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Artist teams, wary after postponing and rescheduling shows, say they won’t announce dates until they are certain they can go forward. Managers, agents and promoters say venues are booked and tour routing between them has been worked out, but the industry is waiting for clearance from authorities before making plans public.
“Pretty much every band we work with has a plan for this year,” said Mr. Tetzeli, whose firm manages 30 artists, including Nathaniel Rateliff & The Night Sweats and Mary Chapin Carpenter.
The wait-and-see approach likely means shorter windows for ticket sales, more like six to 12 weeks ahead of shows rather than five to six months, agents and promoters said. Fan demand for live events appears strong, with 83% opting to hold on to their tickets for rescheduled shows instead of taking refunds, according to Live Nation.
Last week, U.K. authorities said large music events there can resume beginning June 21. Live Nation said it sold 100,000 tickets for its August Reading and Leeds festivals in 72 hours; it sold out 70,000 tickets to its Creamfields festival in 48 hours.
The industry has experimented with limited-capacity shows, creating socially distant pods for fans to watch from, as well as drive-in concerts during the pandemic. While creative, those were largely stopgap measures. Playing to partially filled venues doesn’t make financial sense long term.
“We don’t see that as a viable model to ramp back up,” Live Nation’s Mr. Rapino said of the partial-capacity shows. “We think we’re close enough, though, where we are with Covid and what all the governors in the states we’re talking to, that there will be a clear outline to a 75% to 100% outdoor green light in 2021.”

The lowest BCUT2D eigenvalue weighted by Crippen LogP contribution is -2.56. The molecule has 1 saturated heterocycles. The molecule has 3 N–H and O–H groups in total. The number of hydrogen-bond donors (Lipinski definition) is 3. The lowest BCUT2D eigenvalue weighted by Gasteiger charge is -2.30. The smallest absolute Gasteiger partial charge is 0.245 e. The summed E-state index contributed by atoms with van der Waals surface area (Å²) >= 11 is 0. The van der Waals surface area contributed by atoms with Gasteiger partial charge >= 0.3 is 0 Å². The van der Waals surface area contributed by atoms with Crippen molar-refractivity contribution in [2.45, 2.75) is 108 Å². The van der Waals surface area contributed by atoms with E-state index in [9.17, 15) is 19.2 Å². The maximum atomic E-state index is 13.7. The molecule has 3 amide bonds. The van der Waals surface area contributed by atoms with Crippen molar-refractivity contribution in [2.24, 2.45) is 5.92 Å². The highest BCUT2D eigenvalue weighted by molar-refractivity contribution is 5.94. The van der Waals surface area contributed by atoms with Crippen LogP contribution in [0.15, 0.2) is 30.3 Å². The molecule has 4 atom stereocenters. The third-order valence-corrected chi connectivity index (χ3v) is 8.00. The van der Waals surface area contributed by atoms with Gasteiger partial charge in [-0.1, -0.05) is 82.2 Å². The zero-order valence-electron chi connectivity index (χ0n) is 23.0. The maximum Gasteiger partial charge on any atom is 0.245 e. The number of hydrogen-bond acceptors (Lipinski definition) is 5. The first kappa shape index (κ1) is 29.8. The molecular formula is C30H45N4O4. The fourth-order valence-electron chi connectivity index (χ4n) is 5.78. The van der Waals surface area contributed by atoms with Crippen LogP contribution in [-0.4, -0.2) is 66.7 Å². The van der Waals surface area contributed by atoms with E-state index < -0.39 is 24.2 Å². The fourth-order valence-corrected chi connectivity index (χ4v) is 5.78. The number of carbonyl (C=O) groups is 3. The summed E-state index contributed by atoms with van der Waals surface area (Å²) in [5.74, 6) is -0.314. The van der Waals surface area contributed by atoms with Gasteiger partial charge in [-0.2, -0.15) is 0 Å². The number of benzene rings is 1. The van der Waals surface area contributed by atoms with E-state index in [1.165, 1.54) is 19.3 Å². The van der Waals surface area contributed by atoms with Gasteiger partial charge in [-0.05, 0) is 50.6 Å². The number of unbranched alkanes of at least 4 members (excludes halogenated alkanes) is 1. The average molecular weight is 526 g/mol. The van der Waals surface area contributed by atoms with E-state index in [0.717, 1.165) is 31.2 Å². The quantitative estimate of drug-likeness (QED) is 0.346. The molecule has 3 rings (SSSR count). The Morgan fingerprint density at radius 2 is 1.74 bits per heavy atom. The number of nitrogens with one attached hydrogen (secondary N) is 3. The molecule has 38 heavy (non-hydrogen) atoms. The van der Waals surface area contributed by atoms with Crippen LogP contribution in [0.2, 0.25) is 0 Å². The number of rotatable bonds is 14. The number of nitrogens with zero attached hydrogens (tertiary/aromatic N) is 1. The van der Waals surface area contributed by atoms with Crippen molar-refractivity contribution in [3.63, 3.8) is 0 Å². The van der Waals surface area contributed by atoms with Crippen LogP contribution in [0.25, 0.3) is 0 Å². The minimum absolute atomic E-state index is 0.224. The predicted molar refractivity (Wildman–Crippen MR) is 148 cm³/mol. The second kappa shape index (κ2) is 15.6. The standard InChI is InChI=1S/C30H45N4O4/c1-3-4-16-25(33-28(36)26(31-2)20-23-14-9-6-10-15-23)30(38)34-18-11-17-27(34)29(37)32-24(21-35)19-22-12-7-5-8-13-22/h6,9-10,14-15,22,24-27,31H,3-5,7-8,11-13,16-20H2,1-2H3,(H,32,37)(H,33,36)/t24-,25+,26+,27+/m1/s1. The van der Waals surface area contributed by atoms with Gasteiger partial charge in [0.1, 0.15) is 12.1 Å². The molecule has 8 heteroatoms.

While socially distant shows might phase out, executives expect live-streaming to remain a component of concerts going forward.
“If you have a sold-out tour, artists will figure out how to capture that with streaming,” said UTA’s Mr. Hasson.
In addition to deeper cleaning protocols and ubiquitous hand-sanitizing stations, concertgoers can expect lots of touchless technology. Digital ticketing, contactless entry, and purchases of food, beverages and merchandise using mobile phones will be the new norms.
One challenge for the concert industry, said
an analyst for LightShed Partners, is that restrictions and guidelines are likely to vary by location. Managers, agents and promoters say tours will likely route through more open markets like Texas and the southern U.S. before arriving in more restrictive coastal markets. They also have contingencies in place for breaking off or moving legs of tours.
Whether certain tickets will require proof of vaccination, a negative Covid-19 test or a mask might also vary by market, promoter and venue.
“Will I wear masks? Sure, I do it every day. However, I don’t really see why bands like Pearl Jam would tour while there are still mandates,” said Mr. Ramos, who lives in Austin and expects to see smaller, local acts back in concert before arena shows. “I really don’t see the live-music industry coming back until we all can go back to being extremely close to each other in the pit.”
Write to Anne Steele at Anne.Steele@wsj.com